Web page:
I talk quite a bit about dementia and Alzheimer’s disease with family and friends. Our parents are drifting into cognitive impairment, asking the same questions again and again and struggling to find words to express themselves, and we wonder if we’re destined for the same fate.
The concern may be justified in middle-aged adults with chronically poor sleep, according to new research on sleep and two proteins involved in Alzheimer’s disease. Here’s more about the study and its relevance to people with insomnia and other sleep disorders.
Poor Sleep and Cognitive Impairment
Previous research has shown that poor sleep increases the risk of cognitive impairment. And mild cognitive impairment—trouble thinking and memory loss—is one of the first signs of Alzheimer’s disease. The cognitive declines and memory problems gradually worsen as deposits of two proteins—amyloid beta and tau—grow thicker and thicker, causing brain tissue to atrophy and die. To date the disease is irreversible.
But “poor sleep” can take different shapes and forms:
- Sleep apnea, or pauses in breathing that occur repeatedly throughout the night, leaving sleepers feeling unrested in the morning.
- Restless legs syndrome, in which sleep is disrupted by involuntary leg movements in the first half of the night.
- Insomnia, consisting of trouble falling asleep, staying asleep, or waking up early in the morning, and related daytime complaints
Which feature of some or all of these sleep disorders might hasten development of amyloid plaques in the brain? The researchers suspected the problem had to do with deep, or slow wave, sleep, which is associated with feeling rested and restored in the morning. So they set out to see if disrupted slow wave sleep would bring about increased levels of amyloid beta in the brain.
Who They Studied, What They Did
Seventeen healthy adults ages 35 to 65 participated in the study, none with sleep problems or cognitive impairment. Each participant wore a wrist watch-type device to monitor their sleep. After several nights of wearing the device, participants spent a night in a sleep lab. There, they underwent a sleep study that involved wearing headphones.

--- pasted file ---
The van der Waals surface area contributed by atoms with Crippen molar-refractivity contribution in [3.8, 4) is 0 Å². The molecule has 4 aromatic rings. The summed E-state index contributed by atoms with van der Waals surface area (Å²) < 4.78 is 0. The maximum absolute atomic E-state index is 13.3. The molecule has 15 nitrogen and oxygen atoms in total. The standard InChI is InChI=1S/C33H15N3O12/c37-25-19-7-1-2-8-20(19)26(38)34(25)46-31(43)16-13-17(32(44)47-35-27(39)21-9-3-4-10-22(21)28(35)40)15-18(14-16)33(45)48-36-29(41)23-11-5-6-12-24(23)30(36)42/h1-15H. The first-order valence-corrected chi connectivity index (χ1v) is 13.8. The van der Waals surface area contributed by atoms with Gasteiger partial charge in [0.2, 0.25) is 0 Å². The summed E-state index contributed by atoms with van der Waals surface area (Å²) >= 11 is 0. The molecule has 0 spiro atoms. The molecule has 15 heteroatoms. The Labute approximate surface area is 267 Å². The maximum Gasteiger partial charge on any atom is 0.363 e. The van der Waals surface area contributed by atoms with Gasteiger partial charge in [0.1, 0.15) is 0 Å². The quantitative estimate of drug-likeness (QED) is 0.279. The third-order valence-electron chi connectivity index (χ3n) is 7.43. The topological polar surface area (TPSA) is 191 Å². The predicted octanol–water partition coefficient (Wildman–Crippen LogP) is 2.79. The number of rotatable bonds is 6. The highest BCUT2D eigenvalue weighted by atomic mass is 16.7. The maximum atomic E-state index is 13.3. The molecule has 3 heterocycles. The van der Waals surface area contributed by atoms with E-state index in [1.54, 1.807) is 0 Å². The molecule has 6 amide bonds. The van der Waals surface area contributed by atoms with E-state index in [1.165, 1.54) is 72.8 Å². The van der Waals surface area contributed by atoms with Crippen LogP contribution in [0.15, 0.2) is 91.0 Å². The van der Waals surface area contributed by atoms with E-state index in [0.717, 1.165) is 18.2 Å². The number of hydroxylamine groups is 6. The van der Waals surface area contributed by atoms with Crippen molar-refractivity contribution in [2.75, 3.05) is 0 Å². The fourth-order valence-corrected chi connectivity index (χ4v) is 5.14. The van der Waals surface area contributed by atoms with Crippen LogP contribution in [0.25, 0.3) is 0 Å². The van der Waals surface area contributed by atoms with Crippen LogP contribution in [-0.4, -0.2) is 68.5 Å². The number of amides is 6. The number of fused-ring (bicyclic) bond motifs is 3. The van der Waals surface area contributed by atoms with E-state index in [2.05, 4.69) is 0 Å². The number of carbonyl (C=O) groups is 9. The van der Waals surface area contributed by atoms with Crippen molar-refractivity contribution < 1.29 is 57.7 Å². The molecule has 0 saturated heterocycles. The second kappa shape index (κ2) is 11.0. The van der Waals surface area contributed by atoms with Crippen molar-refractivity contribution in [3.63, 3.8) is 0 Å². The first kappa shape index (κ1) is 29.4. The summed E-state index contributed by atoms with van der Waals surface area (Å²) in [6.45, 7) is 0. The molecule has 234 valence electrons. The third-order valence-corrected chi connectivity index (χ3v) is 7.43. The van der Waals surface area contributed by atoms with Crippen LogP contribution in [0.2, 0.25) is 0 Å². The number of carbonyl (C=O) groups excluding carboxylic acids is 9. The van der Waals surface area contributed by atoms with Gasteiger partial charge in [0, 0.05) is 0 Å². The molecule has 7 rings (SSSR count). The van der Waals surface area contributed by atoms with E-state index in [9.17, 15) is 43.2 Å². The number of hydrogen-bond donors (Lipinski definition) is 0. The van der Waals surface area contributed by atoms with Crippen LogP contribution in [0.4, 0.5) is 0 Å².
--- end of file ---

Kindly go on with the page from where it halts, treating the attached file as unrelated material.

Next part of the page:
Half of the participants were allowed to sleep without interruption. The other half experienced sleep disruption. Every time they entered deep sleep, they were subjected to beeps that grew louder and louder until their slow waves disappeared and were replaced by brain waves characteristic of lighter sleep.
The participants subjected to the beeps reported feeling tired and unrefreshed in the morning although they slept as long as usual. Most did not recall awakening during the night. All participants underwent a spinal tap so researchers could test for levels of amyloid beta and tau in the spinal fluid.
The procedure was repeated a month later, when the participants originally allowed to sleep uninterruptedly were subjected to the beeps and the others were allowed to sleep without interruption. Another spinal tap was conducted in the morning to measure protein levels.
Disrupted Deep Sleep and Harmful Proteins in the Brain
The results supported researchers’ contention about the effects of disrupted slow wave sleep:
- Participants’ amyloid beta levels were up by 10 percent after a single night of disrupted slow wave sleep
- In addition, levels of tau were significantly higher in participants whose wrist monitors showed they’d slept poorly during the week before the spinal tap
So disrupted slow wave sleep increased amyloid beta levels after just one night and tau levels after several days of poor sleep. Evidently, one function of slow wave sleep is to help rid the brain of byproducts that collect there during the day. When deep sleep is compromised, amyloid beta and tau start to accumulate. Development of cognitive impairment and Alzheimer’s is then more likely to occur.
Alzheimer’s and Poor Sleep in Perspective
So does the overall risk of developing Alzheimer’s increase with every poor night’s sleep? Probably not. Lead author Yo-El S. Ju, cited in a Washington University press release, said it’s unlikely that a single night or even a week of poor sleep has much effect on overall risk of developing Alzheimer’s disease. Amyloid beta and tau levels probably go back down the next time the person has a good night’s sleep, she said.
It’s people with chronic, untreated sleep disorders who should be concerned. Here, too, a dose of perspective is in order. Slow wave sleep occurs during the first half of the night. People who suspect they have sleep apnea, which occurs throughout the night, or restless legs syndrome, which occurs during the first half of the night, would be wise to see a sleep specialist for diagnosis and treatment.
People with chronic insomnia may have cause for concern as well—and maybe not so much. These investigators did not find that excess amyloid beta and tau had anything to do with sleep duration or sleep efficiency. Further, it’s never been shown that the main problem for people with insomnia is insufficient slow wave sleep. Some insomniacs experience a reduced percentage of slow wave sleep. Yet in others, slow wave sleep is intact.
The underlying problem in insomnia may instead involve restless REM sleep, which typically occurs in the second half of the night. It may have nothing to do with the development of amyloid plaques in the brain.
In any event, chronic insomnia can be treated (although the causes remain largely unknown). Click on “insomnia treatment” in the tag cloud to the right for more information.